Kazuo Inamori, Kyocera’s founder

Kazuo Inamori, born in 1932, was the second son born to the owner of a printing company in Kagoshima. At the age of 12 he was infected with tuberculosis, then considered a fatal disease. Although he recovered from the condition, he went on to suffer other setbacks including failing entrance exams for both middle school and university under the former education system in place in Japan prior to World War Two. Inamori eventually entered the faculty of engineering in Kagoshima University, going on to achieve a strong academic record. Despite this, he struggled to find a job in the difficult employment market before, finally, at the recommendation of one of his instructors, starting work with Shofu Industrial Co., Ltd, a company in Kyoto that made insulators but which was “more or less on the point of bankruptcy”. Five other people joined the company at the same time, but one after another they began to leave. Inamori and those remaining decided to try to join Japan’s Self-Defense Forces. Inamori passed the entrance exam, but his older brother, who objected to him leaving his job, did not submit the necessary documents by the required deadline, resulting in Inamori remaining at Shofu.

 

Kazuo Inamori, Kyocera’s founder
Photo courtesy of Kyocera / Inamori Library

 

Realizing he had to stay put, Inamori threw himself into his work. He began to achieve strong research results, and started enjoying his job. In just a year and a half, Inamori succeeded in achieving the world’s second-ever successful synthesis of a high frequency electrical insulating material known as forsterite. At the time, forsterite was essential for the production of the U-shaped ceramic insulators (known in Japan as “kelcima”) that were used in television cathode ray tubes, a product then experiencing a rapid increase in demand. Shofu Industries had started development of forsterite ceramics after receiving a request from Matsushita Electronics Industry (now Panasonic) to manufacture the U-shaped ceramic insulators, as Matsushita was then having to rely on components imported from Europe and the US.

Sometime later, following disagreements with his boss, Inamori left Shofu, but he was able to set up his own company with financial support from his former boss Masaji Aoyama and some of Aoyama’s associates. Inamori launched Kyoto Ceramics (currently Kyocera) with ¥3 million in capital and an additional ¥10 million in working capital from Ichie Nishieda, a senior executive of Miyaki Electric Manufacturing, who sourced the funds by putting his own house up as collateral. The year was 1959 and Inamori was just 27 years old. Inamori worked day and night to meet the expectations of the supporters, employees, and their families, who had placed trust in him and given him this opportunity. He also studied management. While dealing with various difficult issues, including employees demands for guarantees over their future compensation and stubborn technical development challenges, Kyocera grew extremely rapidly as it won orders for the production of major components for delivery to large corporations. It was during the course of this journey that Inamori developed his own unique management philosophy, encouraging the maximization of sales revenue and the minimization of expenses under the banner of “amoeba management”, which saw each small section of the organization take responsibility for its own profitability.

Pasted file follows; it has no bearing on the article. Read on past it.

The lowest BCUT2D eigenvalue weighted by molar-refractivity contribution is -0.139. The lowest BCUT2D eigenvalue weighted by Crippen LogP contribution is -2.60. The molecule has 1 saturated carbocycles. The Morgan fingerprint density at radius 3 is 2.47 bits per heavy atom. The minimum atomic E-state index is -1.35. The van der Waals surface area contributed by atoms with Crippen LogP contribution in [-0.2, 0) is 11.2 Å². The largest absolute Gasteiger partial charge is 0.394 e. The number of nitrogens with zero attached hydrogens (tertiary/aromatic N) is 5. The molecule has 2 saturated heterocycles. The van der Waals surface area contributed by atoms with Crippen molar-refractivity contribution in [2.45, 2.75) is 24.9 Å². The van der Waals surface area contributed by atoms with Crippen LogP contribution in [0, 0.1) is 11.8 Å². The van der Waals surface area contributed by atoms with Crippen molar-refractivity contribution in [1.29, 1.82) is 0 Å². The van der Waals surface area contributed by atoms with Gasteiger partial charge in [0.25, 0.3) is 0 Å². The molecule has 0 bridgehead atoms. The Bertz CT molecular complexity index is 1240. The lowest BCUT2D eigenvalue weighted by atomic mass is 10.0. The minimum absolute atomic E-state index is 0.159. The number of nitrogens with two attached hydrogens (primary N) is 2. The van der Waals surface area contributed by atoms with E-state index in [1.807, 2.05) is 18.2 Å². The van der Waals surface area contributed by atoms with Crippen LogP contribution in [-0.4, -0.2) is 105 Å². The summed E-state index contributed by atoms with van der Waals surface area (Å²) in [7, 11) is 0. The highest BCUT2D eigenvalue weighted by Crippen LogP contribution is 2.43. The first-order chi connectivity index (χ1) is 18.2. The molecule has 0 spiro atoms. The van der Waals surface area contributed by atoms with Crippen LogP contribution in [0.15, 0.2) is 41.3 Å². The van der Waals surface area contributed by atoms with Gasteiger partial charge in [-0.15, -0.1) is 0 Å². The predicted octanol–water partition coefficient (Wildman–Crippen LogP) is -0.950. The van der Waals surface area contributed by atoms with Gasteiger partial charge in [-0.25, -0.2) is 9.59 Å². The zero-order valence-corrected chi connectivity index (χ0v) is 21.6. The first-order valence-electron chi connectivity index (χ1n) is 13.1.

In 1984, convinced that “having multiple different companies participate in the communications industry to create a healthy competitive environment is the best way to produce lower prices and better services that will benefit the public”, Inamori, having repeatedly asked himself about the best course of action for prioritizing the public good rather than his own benefit, decided to launch DDI Corporation (currently KDDI), concurrent with the privatization of Nippon Telegraph and Telephone Public Corporation (currently NTT), laying the foundations for the future growth of KDDI, now one of Japan’s largest telephone and communications companies.

In 2010, only a few years before he turned 80, Inamori accepted a government request to become the unsalaried chairman of Japan Airlines (JAL) , which had declared bankruptcy, having gone under holding the largest sum of liabilities owed by any company in postwar Japan. There were initially doubts over whether Inamori, who had no experience in the aviation industry, could rebuild the company, with concerns that, in taking the post, he would tarnish his reputation in his later years. However, Inamori, recognizing the benefit to society of saving the company, was determined to take up the position. His tenure was successful, with the company rapidly rebounding and, incredibly, relisting on the Tokyo stock exchange just two and a half years after its prior delisting.

In addition to his business management career, Inamori was also the founder of the Seiyujyuku (later Seiwajyuku), a school that expounded on Inamori’s management philosophy, which Inamori established at the request of some young businesspeople. Inamori worked as a volunteer at the school, contributing to the education of future generations. By the time Inamori closed the school in 2019 due to his advanced age, it had 104 branches across the world and nearly 15,000 students.